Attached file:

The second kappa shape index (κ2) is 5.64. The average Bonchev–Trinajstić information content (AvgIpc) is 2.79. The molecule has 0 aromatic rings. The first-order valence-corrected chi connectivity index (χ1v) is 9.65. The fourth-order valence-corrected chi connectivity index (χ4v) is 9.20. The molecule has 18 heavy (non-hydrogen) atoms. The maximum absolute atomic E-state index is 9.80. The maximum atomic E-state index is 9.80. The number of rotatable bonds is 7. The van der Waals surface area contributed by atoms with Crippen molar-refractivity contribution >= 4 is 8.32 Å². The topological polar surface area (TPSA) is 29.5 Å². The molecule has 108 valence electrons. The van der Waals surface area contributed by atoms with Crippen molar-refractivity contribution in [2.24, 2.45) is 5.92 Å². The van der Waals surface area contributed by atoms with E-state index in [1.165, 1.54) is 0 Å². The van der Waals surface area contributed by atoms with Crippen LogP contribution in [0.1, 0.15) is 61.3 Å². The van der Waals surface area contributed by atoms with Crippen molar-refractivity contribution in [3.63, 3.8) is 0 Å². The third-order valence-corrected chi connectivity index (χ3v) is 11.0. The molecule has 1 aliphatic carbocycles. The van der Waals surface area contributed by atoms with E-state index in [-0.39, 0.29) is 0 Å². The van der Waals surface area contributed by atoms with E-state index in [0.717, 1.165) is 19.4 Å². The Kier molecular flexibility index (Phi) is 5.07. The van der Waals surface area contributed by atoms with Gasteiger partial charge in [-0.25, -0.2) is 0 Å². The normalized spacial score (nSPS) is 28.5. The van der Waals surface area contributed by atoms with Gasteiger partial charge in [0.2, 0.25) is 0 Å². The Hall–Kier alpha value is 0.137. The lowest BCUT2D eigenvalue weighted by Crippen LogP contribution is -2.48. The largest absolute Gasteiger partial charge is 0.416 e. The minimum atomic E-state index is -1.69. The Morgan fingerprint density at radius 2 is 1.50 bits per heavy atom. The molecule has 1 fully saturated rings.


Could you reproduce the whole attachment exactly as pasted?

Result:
The second kappa shape index (κ2) is 5.64. The average Bonchev–Trinajstić information content (AvgIpc) is 2.79. The molecule has 0 aromatic rings. The first-order valence-corrected chi connectivity index (χ1v) is 9.65. The fourth-order valence-corrected chi connectivity index (χ4v) is 9.20. The molecule has 18 heavy (non-hydrogen) atoms. The maximum absolute atomic E-state index is 9.80. The maximum atomic E-state index is 9.80. The number of rotatable bonds is 7. The van der Waals surface area contributed by atoms with Crippen molar-refractivity contribution >= 4 is 8.32 Å². The topological polar surface area (TPSA) is 29.5 Å². The molecule has 108 valence electrons. The van der Waals surface area contributed by atoms with Crippen molar-refractivity contribution in [2.24, 2.45) is 5.92 Å². The van der Waals surface area contributed by atoms with E-state index in [1.165, 1.54) is 0 Å². The van der Waals surface area contributed by atoms with Crippen LogP contribution in [0.1, 0.15) is 61.3 Å². The van der Waals surface area contributed by atoms with Crippen molar-refractivity contribution in [3.63, 3.8) is 0 Å². The third-order valence-corrected chi connectivity index (χ3v) is 11.0. The molecule has 1 aliphatic carbocycles. The van der Waals surface area contributed by atoms with E-state index in [-0.39, 0.29) is 0 Å². The van der Waals surface area contributed by atoms with E-state index in [0.717, 1.165) is 19.4 Å². The Kier molecular flexibility index (Phi) is 5.07. The van der Waals surface area contributed by atoms with Gasteiger partial charge in [-0.25, -0.2) is 0 Å². The normalized spacial score (nSPS) is 28.5. The van der Waals surface area contributed by atoms with Gasteiger partial charge in [0.2, 0.25) is 0 Å². The Hall–Kier alpha value is 0.137. The lowest BCUT2D eigenvalue weighted by Crippen LogP contribution is -2.48. The largest absolute Gasteiger partial charge is 0.416 e. The minimum atomic E-state index is -1.69. The Morgan fingerprint density at radius 2 is 1.50 bits per heavy atom. The molecule has 1 fully saturated rings.